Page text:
The Queen Mother of the West became enraged after she learned of the situation, and she forced her granddaughter to return to heaven. The Cowherd ran after them, but as he was about to catch up, the Queen Mother of the West used her silver hairpin to draw a line between her granddaughter and the Cowherd. A wide river appeared between the Cowherd and the Weaving Maid. The river, which Chinese called the "Silver River," became known in the West as the "Milky Way." As a result, the Cowherd and the Weaving Maid were separated. Touched by the couple's affection, magpies form a bridge over the Silver River on the seventh day of the seventh lunar month each year. That allows the couple to reunite.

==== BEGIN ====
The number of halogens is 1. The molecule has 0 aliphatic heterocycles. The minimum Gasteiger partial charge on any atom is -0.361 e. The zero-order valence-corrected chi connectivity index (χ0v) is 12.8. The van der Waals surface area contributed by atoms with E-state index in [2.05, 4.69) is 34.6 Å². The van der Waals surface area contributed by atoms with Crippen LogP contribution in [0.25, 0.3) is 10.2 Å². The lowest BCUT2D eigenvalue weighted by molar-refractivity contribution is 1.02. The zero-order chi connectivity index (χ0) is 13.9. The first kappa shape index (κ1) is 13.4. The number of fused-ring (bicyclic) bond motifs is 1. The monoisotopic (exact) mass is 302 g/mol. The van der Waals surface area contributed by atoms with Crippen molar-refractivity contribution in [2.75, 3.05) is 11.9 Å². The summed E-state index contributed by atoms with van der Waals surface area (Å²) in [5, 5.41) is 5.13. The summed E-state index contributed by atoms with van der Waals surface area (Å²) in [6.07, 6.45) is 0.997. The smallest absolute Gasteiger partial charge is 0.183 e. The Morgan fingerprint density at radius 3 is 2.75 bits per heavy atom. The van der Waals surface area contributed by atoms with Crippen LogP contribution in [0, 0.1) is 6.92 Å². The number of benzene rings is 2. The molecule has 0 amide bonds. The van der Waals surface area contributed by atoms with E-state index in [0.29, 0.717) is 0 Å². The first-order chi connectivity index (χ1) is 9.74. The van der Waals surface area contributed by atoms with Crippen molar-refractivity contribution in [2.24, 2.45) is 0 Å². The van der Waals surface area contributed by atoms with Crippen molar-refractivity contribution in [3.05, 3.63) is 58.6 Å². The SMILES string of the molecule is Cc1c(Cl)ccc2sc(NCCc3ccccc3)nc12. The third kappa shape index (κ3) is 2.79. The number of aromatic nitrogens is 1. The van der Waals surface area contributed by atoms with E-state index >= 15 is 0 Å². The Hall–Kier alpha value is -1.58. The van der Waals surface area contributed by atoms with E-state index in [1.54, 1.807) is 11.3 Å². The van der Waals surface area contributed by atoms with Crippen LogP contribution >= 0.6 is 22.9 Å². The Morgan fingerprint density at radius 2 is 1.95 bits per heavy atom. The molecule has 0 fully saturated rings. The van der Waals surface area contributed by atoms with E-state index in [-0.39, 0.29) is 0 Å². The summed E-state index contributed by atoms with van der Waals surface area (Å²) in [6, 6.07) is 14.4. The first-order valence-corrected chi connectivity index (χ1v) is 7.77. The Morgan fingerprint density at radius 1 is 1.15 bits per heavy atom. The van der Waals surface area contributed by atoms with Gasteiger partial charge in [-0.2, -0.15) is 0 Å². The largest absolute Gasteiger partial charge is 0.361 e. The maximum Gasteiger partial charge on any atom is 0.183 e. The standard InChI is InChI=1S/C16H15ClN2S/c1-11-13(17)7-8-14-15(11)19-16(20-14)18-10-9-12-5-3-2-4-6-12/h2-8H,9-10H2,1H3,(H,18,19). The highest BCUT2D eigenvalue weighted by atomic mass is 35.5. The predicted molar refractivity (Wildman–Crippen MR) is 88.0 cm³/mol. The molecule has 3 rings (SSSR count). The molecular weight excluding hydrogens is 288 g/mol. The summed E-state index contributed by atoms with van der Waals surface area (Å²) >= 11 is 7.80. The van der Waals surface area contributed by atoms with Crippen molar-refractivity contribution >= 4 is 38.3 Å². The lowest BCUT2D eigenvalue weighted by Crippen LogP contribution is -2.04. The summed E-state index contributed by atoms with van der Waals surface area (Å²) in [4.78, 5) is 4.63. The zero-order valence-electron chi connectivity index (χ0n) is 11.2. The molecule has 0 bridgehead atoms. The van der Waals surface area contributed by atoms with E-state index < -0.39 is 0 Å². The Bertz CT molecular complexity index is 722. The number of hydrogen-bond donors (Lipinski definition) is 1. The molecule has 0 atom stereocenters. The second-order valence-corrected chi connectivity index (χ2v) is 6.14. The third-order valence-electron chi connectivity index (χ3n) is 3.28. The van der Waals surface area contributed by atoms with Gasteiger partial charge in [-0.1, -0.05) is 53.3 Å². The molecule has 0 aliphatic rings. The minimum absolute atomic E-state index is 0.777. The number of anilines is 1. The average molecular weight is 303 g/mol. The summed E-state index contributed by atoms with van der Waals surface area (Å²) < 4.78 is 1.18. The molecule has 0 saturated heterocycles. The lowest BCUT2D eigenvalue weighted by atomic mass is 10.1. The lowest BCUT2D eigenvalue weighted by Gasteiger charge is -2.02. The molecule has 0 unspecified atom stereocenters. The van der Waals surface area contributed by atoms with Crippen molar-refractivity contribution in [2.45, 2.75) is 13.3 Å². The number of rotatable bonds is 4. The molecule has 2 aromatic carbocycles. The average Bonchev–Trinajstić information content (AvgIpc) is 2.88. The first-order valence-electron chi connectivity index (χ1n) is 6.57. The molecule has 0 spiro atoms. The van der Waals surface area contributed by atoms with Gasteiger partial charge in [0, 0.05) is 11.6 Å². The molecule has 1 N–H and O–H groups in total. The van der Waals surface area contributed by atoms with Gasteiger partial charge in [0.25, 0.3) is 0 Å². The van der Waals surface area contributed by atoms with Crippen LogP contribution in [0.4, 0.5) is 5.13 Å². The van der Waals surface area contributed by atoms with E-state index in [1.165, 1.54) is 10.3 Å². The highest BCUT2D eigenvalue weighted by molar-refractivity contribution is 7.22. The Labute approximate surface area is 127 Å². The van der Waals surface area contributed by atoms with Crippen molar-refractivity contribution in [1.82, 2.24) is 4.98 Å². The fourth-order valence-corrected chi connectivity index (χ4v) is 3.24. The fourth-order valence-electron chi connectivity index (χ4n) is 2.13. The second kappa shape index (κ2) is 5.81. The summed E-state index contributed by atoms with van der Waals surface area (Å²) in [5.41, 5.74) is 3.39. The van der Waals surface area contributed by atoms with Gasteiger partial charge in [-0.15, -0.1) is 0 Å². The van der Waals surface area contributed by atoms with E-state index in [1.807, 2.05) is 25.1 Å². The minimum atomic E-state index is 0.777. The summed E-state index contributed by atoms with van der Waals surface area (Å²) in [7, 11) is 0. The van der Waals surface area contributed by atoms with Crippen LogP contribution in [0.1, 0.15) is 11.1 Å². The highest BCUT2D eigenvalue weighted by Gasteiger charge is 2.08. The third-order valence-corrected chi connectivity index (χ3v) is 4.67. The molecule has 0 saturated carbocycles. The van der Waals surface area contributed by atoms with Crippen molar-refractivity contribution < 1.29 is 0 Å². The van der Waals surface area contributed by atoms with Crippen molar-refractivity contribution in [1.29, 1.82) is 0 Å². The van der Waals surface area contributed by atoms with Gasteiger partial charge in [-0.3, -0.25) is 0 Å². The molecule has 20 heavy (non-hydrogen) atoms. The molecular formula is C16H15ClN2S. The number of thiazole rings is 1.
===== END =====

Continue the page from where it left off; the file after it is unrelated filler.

According to the fairy tale, people named the two bright stars, opposite each other across the Milky Way, the Cowherd (Altair) and the Weaving Maid (Vega). Two less-bright stars flank Vega, and Chinese believe they are the couple's children. Chinese customarily watch the stars during Seventh Eve. Many young women (in Xihe) face Vega and pray to the goddess for happiness and good luck. Each hopes the goddess will help her find "Prince Charming," and grant her a lively mind and a quick hand. Some middle-aged and elderly women join the young women in praying that their families' members will stay safe and sound. Many women also pray their motherland will become increasingly prosperous, and more and more Chinese will live happy, fulfilled lives.
The Qiqiao Festival integrates Xihe's various artistic elements, such as poetry, music, dance and fine arts. Therefore, the festival has high historical and cultural value. Through the festivities, one may get a glimpse into local residents' religious beliefs and aesthetic tastes. The festivities also reveal Xihe women's desire to live better lives, and to achieve harmony between heaven, earth and man.